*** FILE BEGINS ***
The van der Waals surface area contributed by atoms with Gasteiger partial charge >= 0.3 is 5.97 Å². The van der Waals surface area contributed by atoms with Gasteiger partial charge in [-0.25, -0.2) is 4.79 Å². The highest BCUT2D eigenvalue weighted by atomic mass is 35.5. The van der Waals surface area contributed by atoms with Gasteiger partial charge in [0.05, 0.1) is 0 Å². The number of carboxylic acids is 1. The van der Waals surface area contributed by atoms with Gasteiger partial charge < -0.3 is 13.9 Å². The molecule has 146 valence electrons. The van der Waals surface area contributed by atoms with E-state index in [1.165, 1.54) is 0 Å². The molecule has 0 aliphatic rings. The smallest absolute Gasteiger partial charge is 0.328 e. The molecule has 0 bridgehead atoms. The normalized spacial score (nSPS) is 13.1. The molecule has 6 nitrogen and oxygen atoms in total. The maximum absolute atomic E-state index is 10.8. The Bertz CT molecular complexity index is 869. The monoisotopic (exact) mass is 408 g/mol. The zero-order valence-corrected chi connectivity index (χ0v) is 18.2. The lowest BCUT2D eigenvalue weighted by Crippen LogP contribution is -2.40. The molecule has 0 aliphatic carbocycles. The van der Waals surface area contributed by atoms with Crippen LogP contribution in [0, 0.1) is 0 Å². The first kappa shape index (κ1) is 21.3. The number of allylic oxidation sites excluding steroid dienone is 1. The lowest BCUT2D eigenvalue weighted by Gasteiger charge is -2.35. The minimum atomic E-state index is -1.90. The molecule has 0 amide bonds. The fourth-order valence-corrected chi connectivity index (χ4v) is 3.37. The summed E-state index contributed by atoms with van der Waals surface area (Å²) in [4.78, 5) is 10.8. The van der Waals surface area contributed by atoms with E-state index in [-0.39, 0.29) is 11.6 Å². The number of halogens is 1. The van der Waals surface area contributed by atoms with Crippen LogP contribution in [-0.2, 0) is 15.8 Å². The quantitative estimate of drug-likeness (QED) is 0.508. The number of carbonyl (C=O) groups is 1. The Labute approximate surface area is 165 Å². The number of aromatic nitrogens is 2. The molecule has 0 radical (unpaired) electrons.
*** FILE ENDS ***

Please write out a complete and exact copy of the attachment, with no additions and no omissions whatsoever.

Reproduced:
The van der Waals surface area contributed by atoms with Gasteiger partial charge >= 0.3 is 5.97 Å². The van der Waals surface area contributed by atoms with Gasteiger partial charge in [-0.25, -0.2) is 4.79 Å². The highest BCUT2D eigenvalue weighted by atomic mass is 35.5. The van der Waals surface area contributed by atoms with Gasteiger partial charge in [0.05, 0.1) is 0 Å². The number of carboxylic acids is 1. The van der Waals surface area contributed by atoms with Gasteiger partial charge < -0.3 is 13.9 Å². The molecule has 146 valence electrons. The van der Waals surface area contributed by atoms with E-state index in [1.165, 1.54) is 0 Å². The molecule has 0 aliphatic rings. The smallest absolute Gasteiger partial charge is 0.328 e. The molecule has 0 bridgehead atoms. The normalized spacial score (nSPS) is 13.1. The molecule has 6 nitrogen and oxygen atoms in total. The maximum absolute atomic E-state index is 10.8. The Bertz CT molecular complexity index is 869. The monoisotopic (exact) mass is 408 g/mol. The zero-order valence-corrected chi connectivity index (χ0v) is 18.2. The lowest BCUT2D eigenvalue weighted by Crippen LogP contribution is -2.40. The molecule has 0 aliphatic carbocycles. The van der Waals surface area contributed by atoms with Crippen LogP contribution in [0, 0.1) is 0 Å². The first kappa shape index (κ1) is 21.3. The number of allylic oxidation sites excluding steroid dienone is 1. The lowest BCUT2D eigenvalue weighted by Gasteiger charge is -2.35. The minimum atomic E-state index is -1.90. The molecule has 0 amide bonds. The fourth-order valence-corrected chi connectivity index (χ4v) is 3.37. The summed E-state index contributed by atoms with van der Waals surface area (Å²) in [4.78, 5) is 10.8. The van der Waals surface area contributed by atoms with E-state index in [-0.39, 0.29) is 11.6 Å². The number of halogens is 1. The van der Waals surface area contributed by atoms with Crippen LogP contribution in [-0.2, 0) is 15.8 Å². The quantitative estimate of drug-likeness (QED) is 0.508. The number of carbonyl (C=O) groups is 1. The Labute approximate surface area is 165 Å². The number of aromatic nitrogens is 2. The molecule has 0 radical (unpaired) electrons.